A politics oriented towards the poor would undoubtedly look very different from the public discourse of either the Republican or Democratic parties. It is important that people like Bob Herbert call attention to this issue in politics. However, the uncomfortable reality that Herbert touches on is that the political system will never achieve our democratic ideal while the economic system underpinning it is not democratic.

Mainstream economic theory advocates an undemocratic economy that condones the status quo. Only once mainstream economic theory is supplanted by a democratic economic theory will we be able to create a more democratic political discourse. A discourse that does indeed listen to the silent uproar of the poor over the wallets of the financial and corporate elites. This would be a society that is more than democracy in name only.

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3 years ago, I was a sophomore in college and taking part in a one-credit seminar on community organizing. With a group of 6 or 7 other (somewhat radical) progressives, we were pretty thrilled when November came around and the Dems took Congress back. The next evening, we arrived at our prep class, still talking about the midterm elections. Jay, the former community organizer who now works for ND and runs a community center affiliated with the University, simply stopped our conversation and said, “What about the poor people?”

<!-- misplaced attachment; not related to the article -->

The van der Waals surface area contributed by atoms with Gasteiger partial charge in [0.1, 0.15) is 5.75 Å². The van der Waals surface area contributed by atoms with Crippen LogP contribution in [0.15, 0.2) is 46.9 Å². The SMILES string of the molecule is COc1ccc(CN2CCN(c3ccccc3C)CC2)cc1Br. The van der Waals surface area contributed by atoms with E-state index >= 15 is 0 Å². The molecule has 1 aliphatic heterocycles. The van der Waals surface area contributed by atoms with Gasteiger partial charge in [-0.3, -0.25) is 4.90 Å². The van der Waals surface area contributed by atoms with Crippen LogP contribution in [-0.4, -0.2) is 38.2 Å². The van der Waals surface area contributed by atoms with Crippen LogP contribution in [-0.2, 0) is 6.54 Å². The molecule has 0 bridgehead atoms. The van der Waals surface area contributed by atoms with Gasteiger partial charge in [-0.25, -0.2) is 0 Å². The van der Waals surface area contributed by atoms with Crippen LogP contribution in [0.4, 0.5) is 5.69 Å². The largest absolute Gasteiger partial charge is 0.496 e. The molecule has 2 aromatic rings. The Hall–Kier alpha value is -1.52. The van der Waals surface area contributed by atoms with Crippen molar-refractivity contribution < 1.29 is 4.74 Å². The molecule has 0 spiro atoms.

And he was right. Pundits on the left and in the center were saying that the elections were a victory for the middle class. Of course, few saw the recession coming at that point, but everyone knew the middle class had been whittled in the six years preceding.

Much of the discussion during this recession on the left and the center focuses on the middle class, how manufacturing jobs are disappearing perhaps forever (even though job losses are occuring in all sectors). Very little focuses on the already poor. It makes sense; why talk about them, when nothing is changing? Poor in a boom, poor in a recession. Well, things do get worse, as those teetering on the edge fall into abject poverty, and those already there face states cutting their social services budget (my own state, Illinois, has been forced to implement a tax increase to save these social services from overall budgetary cuts).

All that said, this makes me particularly glad that the NYT is featuring a series of columns by Barbara Ehrenreich, who has a lengthy track record of excellent reporting and writing on the poor. In fact, her first column in the series, which Sean blogged, offered a more eloquent and detailed argument of what I just outlined above. The second in the series focused on those who have been pushed into poverty by the recession and shows how they cope. Today’s third article focuses on the increased criminality of poverty, and I’ve excerpted some of it below the fold. (more…)